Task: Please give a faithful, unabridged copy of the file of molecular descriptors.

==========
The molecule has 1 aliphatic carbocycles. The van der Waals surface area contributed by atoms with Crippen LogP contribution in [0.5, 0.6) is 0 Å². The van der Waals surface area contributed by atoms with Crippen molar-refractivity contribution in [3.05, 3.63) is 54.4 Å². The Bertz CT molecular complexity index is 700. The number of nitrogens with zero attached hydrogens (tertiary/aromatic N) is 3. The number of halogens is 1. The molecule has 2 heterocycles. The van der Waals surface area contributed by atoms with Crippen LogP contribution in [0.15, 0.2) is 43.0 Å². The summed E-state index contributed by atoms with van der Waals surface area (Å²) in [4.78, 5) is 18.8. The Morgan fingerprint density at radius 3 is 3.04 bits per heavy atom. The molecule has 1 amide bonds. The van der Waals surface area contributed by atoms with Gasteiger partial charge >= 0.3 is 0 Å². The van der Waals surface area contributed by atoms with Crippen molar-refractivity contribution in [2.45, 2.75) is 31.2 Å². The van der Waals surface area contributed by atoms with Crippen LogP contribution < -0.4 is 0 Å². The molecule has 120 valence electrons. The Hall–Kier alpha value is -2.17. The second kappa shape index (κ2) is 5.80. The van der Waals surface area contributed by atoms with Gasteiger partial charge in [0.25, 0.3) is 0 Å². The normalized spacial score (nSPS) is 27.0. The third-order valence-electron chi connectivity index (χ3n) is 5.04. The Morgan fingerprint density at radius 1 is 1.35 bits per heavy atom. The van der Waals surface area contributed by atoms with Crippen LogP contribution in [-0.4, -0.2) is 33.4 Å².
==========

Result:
The molecule has 1 aliphatic carbocycles. The van der Waals surface area contributed by atoms with Crippen LogP contribution in [0.5, 0.6) is 0 Å². The van der Waals surface area contributed by atoms with Crippen molar-refractivity contribution in [3.05, 3.63) is 54.4 Å². The Bertz CT molecular complexity index is 700. The number of nitrogens with zero attached hydrogens (tertiary/aromatic N) is 3. The number of halogens is 1. The molecule has 2 heterocycles. The van der Waals surface area contributed by atoms with Crippen LogP contribution in [0.15, 0.2) is 43.0 Å². The summed E-state index contributed by atoms with van der Waals surface area (Å²) in [4.78, 5) is 18.8. The Morgan fingerprint density at radius 3 is 3.04 bits per heavy atom. The molecule has 1 amide bonds. The van der Waals surface area contributed by atoms with Gasteiger partial charge >= 0.3 is 0 Å². The van der Waals surface area contributed by atoms with Crippen molar-refractivity contribution in [2.45, 2.75) is 31.2 Å². The van der Waals surface area contributed by atoms with Crippen LogP contribution < -0.4 is 0 Å². The molecule has 120 valence electrons. The Hall–Kier alpha value is -2.17. The second kappa shape index (κ2) is 5.80. The van der Waals surface area contributed by atoms with Gasteiger partial charge in [0.25, 0.3) is 0 Å². The normalized spacial score (nSPS) is 27.0. The third-order valence-electron chi connectivity index (χ3n) is 5.04. The Morgan fingerprint density at radius 1 is 1.35 bits per heavy atom. The van der Waals surface area contributed by atoms with Crippen LogP contribution in [-0.4, -0.2) is 33.4 Å².